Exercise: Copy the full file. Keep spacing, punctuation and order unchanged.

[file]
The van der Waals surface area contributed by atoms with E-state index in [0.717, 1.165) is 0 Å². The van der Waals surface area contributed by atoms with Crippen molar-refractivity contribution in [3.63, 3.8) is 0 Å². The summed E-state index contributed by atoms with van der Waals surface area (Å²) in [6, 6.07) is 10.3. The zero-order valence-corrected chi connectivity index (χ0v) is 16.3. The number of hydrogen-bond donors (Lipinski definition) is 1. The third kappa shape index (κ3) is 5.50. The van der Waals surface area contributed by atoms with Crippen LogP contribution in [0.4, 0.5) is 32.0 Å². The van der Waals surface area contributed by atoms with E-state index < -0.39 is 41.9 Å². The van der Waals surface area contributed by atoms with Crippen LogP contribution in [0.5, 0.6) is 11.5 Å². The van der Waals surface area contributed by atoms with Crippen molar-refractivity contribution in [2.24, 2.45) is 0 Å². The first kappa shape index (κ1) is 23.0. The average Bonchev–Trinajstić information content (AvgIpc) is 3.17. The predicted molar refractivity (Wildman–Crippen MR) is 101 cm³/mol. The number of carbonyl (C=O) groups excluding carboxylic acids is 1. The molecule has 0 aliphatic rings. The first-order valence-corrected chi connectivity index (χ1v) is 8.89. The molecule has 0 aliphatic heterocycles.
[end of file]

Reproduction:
The van der Waals surface area contributed by atoms with E-state index in [0.717, 1.165) is 0 Å². The van der Waals surface area contributed by atoms with Crippen molar-refractivity contribution in [3.63, 3.8) is 0 Å². The summed E-state index contributed by atoms with van der Waals surface area (Å²) in [6, 6.07) is 10.3. The zero-order valence-corrected chi connectivity index (χ0v) is 16.3. The number of hydrogen-bond donors (Lipinski definition) is 1. The third kappa shape index (κ3) is 5.50. The van der Waals surface area contributed by atoms with Crippen LogP contribution in [0.4, 0.5) is 32.0 Å². The van der Waals surface area contributed by atoms with E-state index < -0.39 is 41.9 Å². The van der Waals surface area contributed by atoms with Crippen LogP contribution in [0.5, 0.6) is 11.5 Å². The van der Waals surface area contributed by atoms with Crippen molar-refractivity contribution in [2.24, 2.45) is 0 Å². The first kappa shape index (κ1) is 23.0. The average Bonchev–Trinajstić information content (AvgIpc) is 3.17. The predicted molar refractivity (Wildman–Crippen MR) is 101 cm³/mol. The number of carbonyl (C=O) groups excluding carboxylic acids is 1. The molecule has 0 aliphatic rings. The first-order valence-corrected chi connectivity index (χ1v) is 8.89. The molecule has 0 aliphatic heterocycles.